In specific embodiments, the second storage subsystem is configured to define a first initiator port to connect the first virtual volume to the first volume in the first storage subsystem, the first initiator port having a virtual port name that is identical to a port name of a port in the computer device which is connected to the network for I/O with the first volume in the first storage subsystem. Additional initiator ports may be provided in alternate embodiments.

In some embodiments, the computer device is configured, prior to activation of the first virtual port associated with the first virtual volume of the second storage subsystem, to suspend I/O with the first storage subsystem. The second storage subsystem receives a first N_Port ID for the first virtual port name after activation of the first virtual port.

In specific embodiments, the first storage subsystem has a first additional port with a first additional port name through which the first volume in the first storage subsystem has I/O connection with the first virtual volume of the second storage subsystem. At this time, the first storage subsystem has I/O connection for the first volume in the first storage subsystem with the computer device using the first port in the first storage subsystem. After activation of the first virtual port associated with the first virtual volume of the second storage subsystem, the computer device receives from the network an RSCN (Registered State Change Notification) and a first N_Port ID for the first virtual port name associated with the first virtual volume of the second storage subsystem, and switches I/O for the first volume from the first storage subsystem to the second storage subsystem. After the computer device receives from the network the RSCN, the computer device logs out from the first storage subsystem.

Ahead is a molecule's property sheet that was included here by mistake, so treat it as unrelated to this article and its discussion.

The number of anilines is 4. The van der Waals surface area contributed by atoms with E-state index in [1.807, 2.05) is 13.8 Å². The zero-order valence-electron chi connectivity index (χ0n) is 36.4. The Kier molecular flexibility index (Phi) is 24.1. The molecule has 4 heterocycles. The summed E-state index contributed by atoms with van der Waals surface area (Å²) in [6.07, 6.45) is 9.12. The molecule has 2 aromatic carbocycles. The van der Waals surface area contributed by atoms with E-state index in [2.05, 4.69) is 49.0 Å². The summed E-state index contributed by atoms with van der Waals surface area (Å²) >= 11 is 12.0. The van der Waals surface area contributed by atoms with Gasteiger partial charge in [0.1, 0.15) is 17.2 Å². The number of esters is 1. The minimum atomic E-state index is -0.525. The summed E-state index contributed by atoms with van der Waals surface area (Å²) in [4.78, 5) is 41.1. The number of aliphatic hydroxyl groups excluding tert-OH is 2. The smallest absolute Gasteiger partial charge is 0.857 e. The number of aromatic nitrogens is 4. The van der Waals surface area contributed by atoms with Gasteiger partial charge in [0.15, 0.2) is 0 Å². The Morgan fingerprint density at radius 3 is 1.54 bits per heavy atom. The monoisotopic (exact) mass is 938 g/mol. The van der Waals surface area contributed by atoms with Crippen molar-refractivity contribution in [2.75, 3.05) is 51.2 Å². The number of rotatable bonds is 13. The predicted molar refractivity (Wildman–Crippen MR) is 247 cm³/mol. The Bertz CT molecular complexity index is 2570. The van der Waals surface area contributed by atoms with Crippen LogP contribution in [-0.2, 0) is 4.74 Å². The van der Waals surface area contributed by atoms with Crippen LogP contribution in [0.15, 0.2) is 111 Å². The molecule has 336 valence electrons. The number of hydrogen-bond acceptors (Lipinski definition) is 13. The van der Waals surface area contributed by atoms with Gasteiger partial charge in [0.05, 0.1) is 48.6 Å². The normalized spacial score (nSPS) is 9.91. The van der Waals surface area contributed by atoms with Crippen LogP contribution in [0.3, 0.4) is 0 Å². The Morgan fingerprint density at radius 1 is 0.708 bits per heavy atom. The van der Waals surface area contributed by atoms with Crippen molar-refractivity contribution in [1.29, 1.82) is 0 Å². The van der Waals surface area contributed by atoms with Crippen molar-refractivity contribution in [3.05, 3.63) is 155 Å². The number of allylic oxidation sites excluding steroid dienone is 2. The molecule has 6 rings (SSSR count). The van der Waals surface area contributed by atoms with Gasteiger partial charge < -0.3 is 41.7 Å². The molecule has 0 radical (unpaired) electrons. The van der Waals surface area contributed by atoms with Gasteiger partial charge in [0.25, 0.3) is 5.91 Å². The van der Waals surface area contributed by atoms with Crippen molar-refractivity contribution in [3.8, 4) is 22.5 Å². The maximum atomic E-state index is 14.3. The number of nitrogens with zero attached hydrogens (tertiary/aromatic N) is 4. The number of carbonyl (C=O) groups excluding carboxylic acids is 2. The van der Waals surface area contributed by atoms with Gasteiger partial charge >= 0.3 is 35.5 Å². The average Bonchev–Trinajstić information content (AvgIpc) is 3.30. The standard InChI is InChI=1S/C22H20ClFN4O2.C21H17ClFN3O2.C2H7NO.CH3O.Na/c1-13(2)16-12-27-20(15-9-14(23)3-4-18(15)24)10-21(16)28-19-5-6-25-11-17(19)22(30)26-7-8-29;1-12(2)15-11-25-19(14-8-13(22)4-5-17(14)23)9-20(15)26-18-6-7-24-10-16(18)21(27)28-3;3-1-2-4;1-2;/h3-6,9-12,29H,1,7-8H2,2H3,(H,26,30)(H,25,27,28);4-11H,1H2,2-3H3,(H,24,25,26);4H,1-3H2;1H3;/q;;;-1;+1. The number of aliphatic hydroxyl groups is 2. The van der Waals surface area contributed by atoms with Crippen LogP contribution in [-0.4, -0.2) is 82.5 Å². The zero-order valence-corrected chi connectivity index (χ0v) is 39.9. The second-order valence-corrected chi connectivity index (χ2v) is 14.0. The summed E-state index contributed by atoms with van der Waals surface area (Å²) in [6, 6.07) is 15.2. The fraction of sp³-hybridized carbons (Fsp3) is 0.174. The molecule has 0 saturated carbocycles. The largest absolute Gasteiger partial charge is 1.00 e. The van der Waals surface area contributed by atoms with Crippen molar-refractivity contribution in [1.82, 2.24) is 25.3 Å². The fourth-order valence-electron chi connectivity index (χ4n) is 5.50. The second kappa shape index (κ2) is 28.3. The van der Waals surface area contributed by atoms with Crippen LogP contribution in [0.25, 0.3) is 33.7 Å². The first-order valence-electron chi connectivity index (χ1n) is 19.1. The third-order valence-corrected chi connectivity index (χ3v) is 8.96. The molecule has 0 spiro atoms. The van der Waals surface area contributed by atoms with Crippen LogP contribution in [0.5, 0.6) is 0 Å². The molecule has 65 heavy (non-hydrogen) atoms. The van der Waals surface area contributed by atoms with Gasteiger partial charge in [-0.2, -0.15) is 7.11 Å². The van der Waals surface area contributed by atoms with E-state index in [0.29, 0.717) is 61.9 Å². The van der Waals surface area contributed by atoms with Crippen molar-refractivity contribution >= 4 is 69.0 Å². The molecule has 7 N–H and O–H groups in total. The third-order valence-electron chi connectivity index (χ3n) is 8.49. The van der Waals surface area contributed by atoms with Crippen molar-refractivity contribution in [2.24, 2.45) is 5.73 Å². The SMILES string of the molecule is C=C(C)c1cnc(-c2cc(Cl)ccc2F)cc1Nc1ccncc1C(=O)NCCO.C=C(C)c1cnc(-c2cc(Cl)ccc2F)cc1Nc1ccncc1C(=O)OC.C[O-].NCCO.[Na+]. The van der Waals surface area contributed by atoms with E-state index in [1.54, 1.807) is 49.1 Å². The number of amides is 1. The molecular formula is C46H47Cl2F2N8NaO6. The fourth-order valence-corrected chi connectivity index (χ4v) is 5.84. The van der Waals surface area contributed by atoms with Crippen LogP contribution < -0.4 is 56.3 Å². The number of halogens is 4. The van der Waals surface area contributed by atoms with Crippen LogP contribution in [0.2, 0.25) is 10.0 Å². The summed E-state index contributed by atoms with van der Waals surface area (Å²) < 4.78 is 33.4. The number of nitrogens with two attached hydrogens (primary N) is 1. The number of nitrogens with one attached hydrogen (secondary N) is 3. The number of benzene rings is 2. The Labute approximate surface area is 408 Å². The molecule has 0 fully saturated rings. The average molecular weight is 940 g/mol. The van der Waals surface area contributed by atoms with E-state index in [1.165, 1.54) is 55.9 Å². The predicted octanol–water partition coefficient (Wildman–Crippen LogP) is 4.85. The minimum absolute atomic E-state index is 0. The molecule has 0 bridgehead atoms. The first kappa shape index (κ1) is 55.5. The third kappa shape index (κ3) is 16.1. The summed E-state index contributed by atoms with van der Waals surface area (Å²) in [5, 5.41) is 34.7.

In accordance with another aspect of the invention, a computer system comprises a first storage subsystem, a second storage subsystem, a third storage subsystem, and a computer device which are connected via a network. The first storage subsystem has a first port name for a first port through which a first volume in the first storage subsystem has I/O connection with the computer device, the first port name being a unique port name. The second storage subsystem (SS2) includes a first SS2 virtual volume which is associated with the first volume in the first storage subsystem, and a first SS2 port having a first SS2 port name for I/O connection of the first SS2 virtual volume with the computer device via the network. The third storage subsystem (SS3) defines a first SS3 virtual volume which is associated with the first volume in the first storage subsystem, and a first SS3 virtual port associated with the first SS3 virtual volume, the first SS3 virtual port having a first SS3 virtual port name that is identical to the first SS2 port name of the first SS2 virtual port in the second storage subsystem. The third storage subsystem is configured to activate the first SS3 virtual port associated with the first SS3 virtual volume to register the first SS3 virtual port to the network. The computer device is configured, after activation of the first SS3 virtual port, to switch I/O connection for the first volume from the second storage subsystem to the third storage subsystem via the network using the first SS3 virtual port name on the third storage subsystem.

In some embodiments, the third storage subsystem executes data migration for the first volume after the computer device switches I/O connection for the first volume from the second storage subsystem to the third storage subsystem.